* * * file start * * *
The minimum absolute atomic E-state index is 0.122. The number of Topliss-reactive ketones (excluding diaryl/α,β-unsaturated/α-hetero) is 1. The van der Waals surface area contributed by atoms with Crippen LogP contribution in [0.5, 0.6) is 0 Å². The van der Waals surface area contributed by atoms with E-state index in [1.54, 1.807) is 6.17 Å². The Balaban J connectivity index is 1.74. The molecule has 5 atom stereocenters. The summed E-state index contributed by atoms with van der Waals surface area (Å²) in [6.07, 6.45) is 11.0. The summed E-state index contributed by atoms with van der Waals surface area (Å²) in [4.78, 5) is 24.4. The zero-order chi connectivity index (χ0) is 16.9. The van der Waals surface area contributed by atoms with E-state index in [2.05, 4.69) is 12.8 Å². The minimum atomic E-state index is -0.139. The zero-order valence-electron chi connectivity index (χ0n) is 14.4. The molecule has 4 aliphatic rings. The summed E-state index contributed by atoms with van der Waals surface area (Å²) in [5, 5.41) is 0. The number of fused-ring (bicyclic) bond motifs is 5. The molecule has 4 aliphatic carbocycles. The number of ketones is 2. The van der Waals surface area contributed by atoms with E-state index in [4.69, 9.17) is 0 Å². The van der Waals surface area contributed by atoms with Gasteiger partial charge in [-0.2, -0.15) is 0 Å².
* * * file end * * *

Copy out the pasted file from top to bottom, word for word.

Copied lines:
The minimum absolute atomic E-state index is 0.122. The number of Topliss-reactive ketones (excluding diaryl/α,β-unsaturated/α-hetero) is 1. The van der Waals surface area contributed by atoms with Crippen LogP contribution in [0.5, 0.6) is 0 Å². The van der Waals surface area contributed by atoms with E-state index in [1.54, 1.807) is 6.17 Å². The Balaban J connectivity index is 1.74. The molecule has 5 atom stereocenters. The summed E-state index contributed by atoms with van der Waals surface area (Å²) in [6.07, 6.45) is 11.0. The summed E-state index contributed by atoms with van der Waals surface area (Å²) in [4.78, 5) is 24.4. The zero-order chi connectivity index (χ0) is 16.9. The van der Waals surface area contributed by atoms with E-state index in [2.05, 4.69) is 12.8 Å². The minimum atomic E-state index is -0.139. The zero-order valence-electron chi connectivity index (χ0n) is 14.4. The molecule has 4 aliphatic rings. The summed E-state index contributed by atoms with van der Waals surface area (Å²) in [5, 5.41) is 0. The number of fused-ring (bicyclic) bond motifs is 5. The molecule has 4 aliphatic carbocycles. The number of ketones is 2. The van der Waals surface area contributed by atoms with E-state index in [4.69, 9.17) is 0 Å². The van der Waals surface area contributed by atoms with Gasteiger partial charge in [-0.2, -0.15) is 0 Å².